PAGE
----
Title

Across-proteome modeling of dimer structures for the bottom-up assembly of protein-protein interaction networks

Document Type

Article

Publication Date

5-12-2017

Abstract

© 2017 The Author(s). Background: Deciphering complete networks of interactions between proteins is the key to comprehend cellular regulatory mechanisms. A significant effort has been devoted to expanding the coverage of the proteome-wide interaction space at molecular level. Although a growing body of research shows that protein docking can, in principle, be used to predict biologically relevant interactions, the accuracy of the across-proteome identification of interacting partners and the selection of near-native complex structures still need to be improved. Results: In this study, we developed a new method to discover and model protein interactions employing an exhaustive all-to-all docking strategy. This approach integrates molecular modeling, structural bioinformatics, machine learning, and functional annotation filters in order to provide interaction data for the bottom-up assembly of protein interaction networks. Encouragingly, the success rates for dimer modeling is 57.5 and 48.7% when experimental and computer-generated monomer structures are employed, respectively. Further, our protocol correctly identifies 81% of protein-protein interactions at the expense of only 19% false positive rate. As a proof of concept, 61,913 protein-protein interactions were confidently predicted and modeled for the proteome of E. coli. Finally, we validated our method against the human immune disease pathway. Conclusions: Protein docking supported by evolutionary restraints and machine learning can be used to reliably identify and model biologically relevant protein assemblies at the proteome scale. Moreover, the accuracy of the identification of protein-protein interactions is improved by considering only those protein pairs co-localized in the same cellular compartment and involved in the same biological process. The modeling protocol described in this communication can be applied to detect protein-protein interactions in other organisms and pathways as well as to construct dimer structures and estimate the confidence of protein interactions experimentally identified with high-throughput techniques.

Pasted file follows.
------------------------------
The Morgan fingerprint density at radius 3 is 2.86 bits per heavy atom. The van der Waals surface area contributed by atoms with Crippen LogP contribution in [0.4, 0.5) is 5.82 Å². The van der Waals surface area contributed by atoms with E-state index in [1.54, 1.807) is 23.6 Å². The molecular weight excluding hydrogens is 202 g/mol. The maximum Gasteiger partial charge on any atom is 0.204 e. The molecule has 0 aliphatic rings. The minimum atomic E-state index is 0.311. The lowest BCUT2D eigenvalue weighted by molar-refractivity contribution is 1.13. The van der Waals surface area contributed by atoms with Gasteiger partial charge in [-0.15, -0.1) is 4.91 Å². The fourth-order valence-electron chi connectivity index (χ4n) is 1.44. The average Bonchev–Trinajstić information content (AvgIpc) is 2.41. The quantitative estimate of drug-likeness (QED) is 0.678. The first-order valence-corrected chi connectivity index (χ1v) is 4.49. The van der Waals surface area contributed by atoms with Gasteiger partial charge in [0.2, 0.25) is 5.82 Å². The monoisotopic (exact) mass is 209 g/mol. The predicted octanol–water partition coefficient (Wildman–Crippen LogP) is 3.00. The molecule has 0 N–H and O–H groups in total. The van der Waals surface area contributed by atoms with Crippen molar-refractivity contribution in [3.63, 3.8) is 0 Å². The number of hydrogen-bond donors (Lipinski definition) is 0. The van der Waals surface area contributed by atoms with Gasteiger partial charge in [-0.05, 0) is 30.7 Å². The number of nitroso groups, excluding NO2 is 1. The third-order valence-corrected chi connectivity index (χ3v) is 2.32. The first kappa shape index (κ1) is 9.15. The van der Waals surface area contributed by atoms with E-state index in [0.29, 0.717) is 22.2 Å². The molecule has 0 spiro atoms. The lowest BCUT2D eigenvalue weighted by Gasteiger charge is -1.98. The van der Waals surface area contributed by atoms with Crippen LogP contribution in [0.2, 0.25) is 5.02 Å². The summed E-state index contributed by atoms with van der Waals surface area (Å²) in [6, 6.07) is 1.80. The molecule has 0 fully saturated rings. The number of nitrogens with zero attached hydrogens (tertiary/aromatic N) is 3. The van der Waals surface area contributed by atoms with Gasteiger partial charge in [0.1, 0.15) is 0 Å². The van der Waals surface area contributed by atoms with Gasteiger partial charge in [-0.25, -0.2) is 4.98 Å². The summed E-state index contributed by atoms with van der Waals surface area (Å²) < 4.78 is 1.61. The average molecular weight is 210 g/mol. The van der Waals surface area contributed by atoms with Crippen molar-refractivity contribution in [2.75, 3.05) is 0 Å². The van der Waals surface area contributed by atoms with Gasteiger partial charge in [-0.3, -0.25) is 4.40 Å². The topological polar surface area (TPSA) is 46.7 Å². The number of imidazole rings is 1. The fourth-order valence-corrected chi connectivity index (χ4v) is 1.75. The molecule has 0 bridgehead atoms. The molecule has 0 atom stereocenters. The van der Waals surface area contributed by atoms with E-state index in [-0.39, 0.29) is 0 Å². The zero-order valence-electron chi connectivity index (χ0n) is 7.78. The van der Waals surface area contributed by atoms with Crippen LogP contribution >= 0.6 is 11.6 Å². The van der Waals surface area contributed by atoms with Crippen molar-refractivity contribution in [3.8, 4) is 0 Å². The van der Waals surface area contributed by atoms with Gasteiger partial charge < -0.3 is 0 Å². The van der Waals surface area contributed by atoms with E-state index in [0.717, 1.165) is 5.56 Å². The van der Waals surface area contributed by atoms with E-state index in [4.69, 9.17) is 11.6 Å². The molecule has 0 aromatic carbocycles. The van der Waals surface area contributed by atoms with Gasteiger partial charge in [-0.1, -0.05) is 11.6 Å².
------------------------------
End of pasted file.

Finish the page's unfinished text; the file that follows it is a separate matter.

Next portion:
Publication Source (Journal or Book title)

BMC Bioinformatics

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